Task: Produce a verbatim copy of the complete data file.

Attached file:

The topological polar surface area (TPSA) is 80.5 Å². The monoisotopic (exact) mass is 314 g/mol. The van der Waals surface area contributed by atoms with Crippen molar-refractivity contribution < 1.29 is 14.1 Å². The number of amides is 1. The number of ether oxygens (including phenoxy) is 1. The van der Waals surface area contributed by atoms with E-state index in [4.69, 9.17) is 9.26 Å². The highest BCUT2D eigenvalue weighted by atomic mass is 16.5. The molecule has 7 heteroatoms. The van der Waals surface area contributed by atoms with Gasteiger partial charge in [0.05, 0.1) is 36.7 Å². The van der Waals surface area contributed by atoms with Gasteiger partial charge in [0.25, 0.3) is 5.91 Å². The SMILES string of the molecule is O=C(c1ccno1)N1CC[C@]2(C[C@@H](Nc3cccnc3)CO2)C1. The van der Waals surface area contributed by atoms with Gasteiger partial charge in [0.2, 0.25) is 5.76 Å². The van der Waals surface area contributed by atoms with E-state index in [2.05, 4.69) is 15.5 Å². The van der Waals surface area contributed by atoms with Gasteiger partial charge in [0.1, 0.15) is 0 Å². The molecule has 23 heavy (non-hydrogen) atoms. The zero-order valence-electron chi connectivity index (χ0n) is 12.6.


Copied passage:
The topological polar surface area (TPSA) is 80.5 Å². The monoisotopic (exact) mass is 314 g/mol. The van der Waals surface area contributed by atoms with Crippen molar-refractivity contribution < 1.29 is 14.1 Å². The number of amides is 1. The number of ether oxygens (including phenoxy) is 1. The van der Waals surface area contributed by atoms with E-state index in [4.69, 9.17) is 9.26 Å². The highest BCUT2D eigenvalue weighted by atomic mass is 16.5. The molecule has 7 heteroatoms. The van der Waals surface area contributed by atoms with Gasteiger partial charge in [0.05, 0.1) is 36.7 Å². The van der Waals surface area contributed by atoms with Gasteiger partial charge in [0.25, 0.3) is 5.91 Å². The SMILES string of the molecule is O=C(c1ccno1)N1CC[C@]2(C[C@@H](Nc3cccnc3)CO2)C1. The van der Waals surface area contributed by atoms with Gasteiger partial charge in [0.2, 0.25) is 5.76 Å². The van der Waals surface area contributed by atoms with E-state index in [2.05, 4.69) is 15.5 Å². The van der Waals surface area contributed by atoms with Gasteiger partial charge in [0.1, 0.15) is 0 Å². The molecule has 23 heavy (non-hydrogen) atoms. The zero-order valence-electron chi connectivity index (χ0n) is 12.6.